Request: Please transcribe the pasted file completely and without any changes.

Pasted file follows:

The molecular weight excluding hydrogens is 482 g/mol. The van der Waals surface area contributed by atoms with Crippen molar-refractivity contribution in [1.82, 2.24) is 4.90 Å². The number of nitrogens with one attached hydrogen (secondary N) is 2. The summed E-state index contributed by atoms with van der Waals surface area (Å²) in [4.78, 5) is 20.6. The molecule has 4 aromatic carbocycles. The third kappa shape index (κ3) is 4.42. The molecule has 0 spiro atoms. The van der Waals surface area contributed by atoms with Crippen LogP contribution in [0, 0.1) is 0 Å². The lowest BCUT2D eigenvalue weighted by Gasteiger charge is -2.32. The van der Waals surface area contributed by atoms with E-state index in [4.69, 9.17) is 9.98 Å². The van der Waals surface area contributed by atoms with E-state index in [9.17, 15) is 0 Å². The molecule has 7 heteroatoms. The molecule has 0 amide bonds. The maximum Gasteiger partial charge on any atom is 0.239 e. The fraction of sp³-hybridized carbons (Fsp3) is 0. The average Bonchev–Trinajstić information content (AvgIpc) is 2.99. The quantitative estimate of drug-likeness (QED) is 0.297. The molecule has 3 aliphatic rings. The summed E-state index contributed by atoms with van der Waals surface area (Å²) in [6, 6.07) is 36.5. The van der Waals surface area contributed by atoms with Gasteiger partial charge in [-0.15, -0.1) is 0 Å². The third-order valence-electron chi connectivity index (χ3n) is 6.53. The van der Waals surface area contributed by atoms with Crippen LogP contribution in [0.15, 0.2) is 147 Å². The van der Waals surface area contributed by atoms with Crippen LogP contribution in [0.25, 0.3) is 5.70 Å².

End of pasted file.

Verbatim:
The molecular weight excluding hydrogens is 482 g/mol. The van der Waals surface area contributed by atoms with Crippen molar-refractivity contribution in [1.82, 2.24) is 4.90 Å². The number of nitrogens with one attached hydrogen (secondary N) is 2. The summed E-state index contributed by atoms with van der Waals surface area (Å²) in [4.78, 5) is 20.6. The molecule has 4 aromatic carbocycles. The third kappa shape index (κ3) is 4.42. The molecule has 0 spiro atoms. The van der Waals surface area contributed by atoms with Crippen LogP contribution in [0, 0.1) is 0 Å². The lowest BCUT2D eigenvalue weighted by Gasteiger charge is -2.32. The van der Waals surface area contributed by atoms with E-state index in [4.69, 9.17) is 9.98 Å². The van der Waals surface area contributed by atoms with E-state index in [9.17, 15) is 0 Å². The molecule has 7 heteroatoms. The molecule has 0 amide bonds. The maximum Gasteiger partial charge on any atom is 0.239 e. The fraction of sp³-hybridized carbons (Fsp3) is 0. The average Bonchev–Trinajstić information content (AvgIpc) is 2.99. The quantitative estimate of drug-likeness (QED) is 0.297. The molecule has 3 aliphatic rings. The summed E-state index contributed by atoms with van der Waals surface area (Å²) in [6, 6.07) is 36.5. The van der Waals surface area contributed by atoms with Gasteiger partial charge in [-0.15, -0.1) is 0 Å². The third-order valence-electron chi connectivity index (χ3n) is 6.53. The van der Waals surface area contributed by atoms with Crippen LogP contribution in [0.15, 0.2) is 147 Å². The van der Waals surface area contributed by atoms with Crippen LogP contribution in [0.25, 0.3) is 5.70 Å².